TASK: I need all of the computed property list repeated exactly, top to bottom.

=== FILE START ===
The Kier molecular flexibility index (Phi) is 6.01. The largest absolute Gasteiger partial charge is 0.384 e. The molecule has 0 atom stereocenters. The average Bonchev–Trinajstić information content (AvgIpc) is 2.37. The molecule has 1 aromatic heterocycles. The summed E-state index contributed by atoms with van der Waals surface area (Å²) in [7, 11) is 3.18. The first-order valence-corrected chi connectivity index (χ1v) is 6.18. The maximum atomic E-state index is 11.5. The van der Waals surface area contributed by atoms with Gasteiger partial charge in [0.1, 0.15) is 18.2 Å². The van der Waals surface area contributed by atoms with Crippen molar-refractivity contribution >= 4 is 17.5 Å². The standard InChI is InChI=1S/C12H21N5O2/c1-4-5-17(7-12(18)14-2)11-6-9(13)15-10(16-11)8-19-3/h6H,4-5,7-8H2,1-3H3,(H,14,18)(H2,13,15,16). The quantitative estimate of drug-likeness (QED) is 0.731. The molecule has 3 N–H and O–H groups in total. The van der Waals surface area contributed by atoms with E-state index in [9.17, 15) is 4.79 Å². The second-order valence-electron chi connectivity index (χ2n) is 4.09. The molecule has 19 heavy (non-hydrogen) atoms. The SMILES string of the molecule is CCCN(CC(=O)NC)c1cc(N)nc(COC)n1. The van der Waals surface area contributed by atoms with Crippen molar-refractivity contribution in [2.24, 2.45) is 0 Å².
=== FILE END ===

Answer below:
The Kier molecular flexibility index (Phi) is 6.01. The largest absolute Gasteiger partial charge is 0.384 e. The molecule has 0 atom stereocenters. The average Bonchev–Trinajstić information content (AvgIpc) is 2.37. The molecule has 1 aromatic heterocycles. The summed E-state index contributed by atoms with van der Waals surface area (Å²) in [7, 11) is 3.18. The first-order valence-corrected chi connectivity index (χ1v) is 6.18. The maximum atomic E-state index is 11.5. The van der Waals surface area contributed by atoms with Gasteiger partial charge in [0.1, 0.15) is 18.2 Å². The van der Waals surface area contributed by atoms with Crippen molar-refractivity contribution >= 4 is 17.5 Å². The standard InChI is InChI=1S/C12H21N5O2/c1-4-5-17(7-12(18)14-2)11-6-9(13)15-10(16-11)8-19-3/h6H,4-5,7-8H2,1-3H3,(H,14,18)(H2,13,15,16). The quantitative estimate of drug-likeness (QED) is 0.731. The molecule has 3 N–H and O–H groups in total. The van der Waals surface area contributed by atoms with E-state index in [9.17, 15) is 4.79 Å². The second-order valence-electron chi connectivity index (χ2n) is 4.09. The molecule has 19 heavy (non-hydrogen) atoms. The SMILES string of the molecule is CCCN(CC(=O)NC)c1cc(N)nc(COC)n1. The van der Waals surface area contributed by atoms with Crippen molar-refractivity contribution in [2.24, 2.45) is 0 Å².